Missouri Republicans express confidence they can keep the majority in the House, though they admit they are playing defense this year.

Every two years, all 163 House seats are up for election. Republicans won the majority in 2002. Democrats kept losing seats until 2006, when they gained five seats, and then won two out of three special elections. Republicans still have the majority, but the margin has slipped to 89 seats to 70, with four vacancies.

Rep. Steven Tilley (R-Perryville) heads the Republican effort to retain the party’s majority in the House. Tilley acknowledges Republican prospects looked bleak earlier this year when Republican officials privately feared their numbers would slip to 85. Tilley isn’t as worried now.

"I think at the end of the day we’re going to come back in a strong governing majority and we’re going to surprise a lot of people," says Tilley.

Tilley credits the successful Republican National Convention and the addition of Alaska Governor Sarah Palin to John McCain’s presidential ticket with injecting Republicans with more optimism.

Republicans have a big money advantage over Democrats. In the 30 days after the primary election reports filed with the Missouri Ethics Commission, The House Republican Campaign Committee reported receipts of more than $2 million and money on hand totaling more than a million dollars. The House Democratic Campaign Committee reported $740,000 in receipts with $236,000 on hand.

The financial advantage gives Tilley flexibility.

"We’re going to poll races. We’re going to see where we can be effective and where we think we can make a difference," Tilley says, "And I can assure you we are going to get involved in those races and when we do we do it 110%"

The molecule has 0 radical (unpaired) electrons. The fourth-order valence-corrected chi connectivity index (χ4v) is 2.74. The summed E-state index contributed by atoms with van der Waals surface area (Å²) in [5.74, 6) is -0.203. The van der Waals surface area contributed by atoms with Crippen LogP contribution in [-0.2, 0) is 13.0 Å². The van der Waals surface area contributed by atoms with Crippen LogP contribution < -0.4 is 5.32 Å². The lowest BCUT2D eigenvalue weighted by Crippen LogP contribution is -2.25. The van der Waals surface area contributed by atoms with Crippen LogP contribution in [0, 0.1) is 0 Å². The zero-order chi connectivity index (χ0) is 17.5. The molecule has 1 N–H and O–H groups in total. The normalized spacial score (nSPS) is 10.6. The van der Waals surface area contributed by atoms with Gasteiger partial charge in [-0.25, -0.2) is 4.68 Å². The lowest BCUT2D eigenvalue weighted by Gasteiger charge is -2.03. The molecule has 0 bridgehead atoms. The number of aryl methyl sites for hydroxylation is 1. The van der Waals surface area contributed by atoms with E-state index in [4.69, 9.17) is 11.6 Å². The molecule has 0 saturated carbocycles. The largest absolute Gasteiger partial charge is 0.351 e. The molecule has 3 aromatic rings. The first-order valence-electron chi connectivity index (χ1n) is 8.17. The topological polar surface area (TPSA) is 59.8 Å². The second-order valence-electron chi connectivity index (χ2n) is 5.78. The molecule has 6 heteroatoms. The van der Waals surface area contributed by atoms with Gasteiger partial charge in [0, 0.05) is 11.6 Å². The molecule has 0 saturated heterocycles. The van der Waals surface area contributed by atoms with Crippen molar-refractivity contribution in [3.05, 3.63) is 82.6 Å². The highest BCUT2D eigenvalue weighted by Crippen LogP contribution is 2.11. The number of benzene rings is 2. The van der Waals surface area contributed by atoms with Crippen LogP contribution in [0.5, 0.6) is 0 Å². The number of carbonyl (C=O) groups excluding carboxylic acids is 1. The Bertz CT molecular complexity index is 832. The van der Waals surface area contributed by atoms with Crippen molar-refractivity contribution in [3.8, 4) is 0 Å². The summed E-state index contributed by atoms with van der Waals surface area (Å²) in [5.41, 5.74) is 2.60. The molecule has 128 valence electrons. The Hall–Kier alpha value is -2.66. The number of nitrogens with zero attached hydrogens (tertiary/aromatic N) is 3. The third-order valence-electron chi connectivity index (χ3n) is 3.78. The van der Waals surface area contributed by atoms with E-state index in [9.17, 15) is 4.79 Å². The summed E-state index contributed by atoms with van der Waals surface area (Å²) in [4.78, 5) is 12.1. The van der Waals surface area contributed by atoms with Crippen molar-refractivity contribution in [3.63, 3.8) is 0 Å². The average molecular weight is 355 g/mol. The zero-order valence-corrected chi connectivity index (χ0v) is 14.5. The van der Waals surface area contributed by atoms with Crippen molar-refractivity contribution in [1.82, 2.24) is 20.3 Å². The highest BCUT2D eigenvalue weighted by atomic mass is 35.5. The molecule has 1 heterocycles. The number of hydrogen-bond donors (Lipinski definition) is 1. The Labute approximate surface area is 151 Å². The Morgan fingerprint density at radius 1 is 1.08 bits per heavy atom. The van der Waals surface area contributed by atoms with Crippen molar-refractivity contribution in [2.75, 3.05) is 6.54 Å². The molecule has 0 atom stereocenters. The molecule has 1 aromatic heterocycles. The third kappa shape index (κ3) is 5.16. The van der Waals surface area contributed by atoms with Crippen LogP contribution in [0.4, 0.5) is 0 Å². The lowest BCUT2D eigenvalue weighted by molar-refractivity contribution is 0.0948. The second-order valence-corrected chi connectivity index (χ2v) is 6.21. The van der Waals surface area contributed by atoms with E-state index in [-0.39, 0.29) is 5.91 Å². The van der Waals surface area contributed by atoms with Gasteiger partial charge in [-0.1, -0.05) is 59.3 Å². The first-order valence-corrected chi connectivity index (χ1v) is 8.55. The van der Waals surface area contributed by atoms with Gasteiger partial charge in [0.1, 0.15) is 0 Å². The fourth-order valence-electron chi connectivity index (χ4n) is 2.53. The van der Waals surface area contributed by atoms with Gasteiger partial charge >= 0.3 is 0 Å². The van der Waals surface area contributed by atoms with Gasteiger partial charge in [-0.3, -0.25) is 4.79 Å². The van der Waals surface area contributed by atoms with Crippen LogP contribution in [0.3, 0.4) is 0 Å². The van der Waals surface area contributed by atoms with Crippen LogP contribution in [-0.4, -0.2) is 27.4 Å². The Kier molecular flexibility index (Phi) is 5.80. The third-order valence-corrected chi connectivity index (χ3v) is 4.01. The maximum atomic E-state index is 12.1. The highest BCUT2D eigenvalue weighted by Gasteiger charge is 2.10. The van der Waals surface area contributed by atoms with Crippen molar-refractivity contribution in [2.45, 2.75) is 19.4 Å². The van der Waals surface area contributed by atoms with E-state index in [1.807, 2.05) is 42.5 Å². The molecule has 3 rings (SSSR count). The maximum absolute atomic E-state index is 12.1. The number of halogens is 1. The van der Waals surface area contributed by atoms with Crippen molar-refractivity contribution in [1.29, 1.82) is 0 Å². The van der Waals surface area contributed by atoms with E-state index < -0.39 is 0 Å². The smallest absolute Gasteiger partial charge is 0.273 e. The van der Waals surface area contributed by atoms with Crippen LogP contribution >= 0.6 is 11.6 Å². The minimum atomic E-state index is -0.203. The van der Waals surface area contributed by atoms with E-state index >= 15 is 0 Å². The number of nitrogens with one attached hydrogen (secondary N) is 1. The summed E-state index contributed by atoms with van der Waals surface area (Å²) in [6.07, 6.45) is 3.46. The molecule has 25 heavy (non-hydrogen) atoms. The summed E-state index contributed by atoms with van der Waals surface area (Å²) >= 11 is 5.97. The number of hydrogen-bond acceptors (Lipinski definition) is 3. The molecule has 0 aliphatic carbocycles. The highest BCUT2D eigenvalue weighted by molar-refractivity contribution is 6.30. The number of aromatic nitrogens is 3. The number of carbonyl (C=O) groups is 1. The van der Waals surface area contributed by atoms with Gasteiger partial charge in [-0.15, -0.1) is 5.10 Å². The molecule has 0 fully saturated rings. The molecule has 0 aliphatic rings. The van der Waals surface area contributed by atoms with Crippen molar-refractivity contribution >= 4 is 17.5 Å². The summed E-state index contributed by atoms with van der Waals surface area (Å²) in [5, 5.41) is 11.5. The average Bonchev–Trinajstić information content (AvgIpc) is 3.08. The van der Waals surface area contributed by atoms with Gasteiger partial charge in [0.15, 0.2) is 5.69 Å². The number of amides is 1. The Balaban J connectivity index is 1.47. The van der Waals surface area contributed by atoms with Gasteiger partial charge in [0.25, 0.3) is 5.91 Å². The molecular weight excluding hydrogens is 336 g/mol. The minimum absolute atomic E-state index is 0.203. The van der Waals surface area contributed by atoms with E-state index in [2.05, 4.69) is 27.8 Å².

There is no doubt Republicans are in a defensive position this year, wholly apart from political trends across the nation that appear to favor Democrats. There are 67 state representative races in which there is no opposition; 44 Democrats and 23 Republicans. That leaves 96 contested races in the House; 49 Republican incumbents face opponents, 20 Democrats face opponents. It is, of course, difficult to unseat an incumbent, though both Republican and Democratic officials have at least a handful targeted. Most officials believe about seven or eight Republican seats are competitive with only three or four Democratic seats competitive. The 27 contested races without an incumbent in them will form the true battleground for control of the House. Democrats need to pick up 11 seats to win control of the majority.

There is one final number every observer of the House keeps in mind:  82. It takes 82 votes to pass bills and resolutions in the House. The closer the majority slips to that number, the less control it has over the body.

Download/listen Brent Martin reports (1:10 MP3)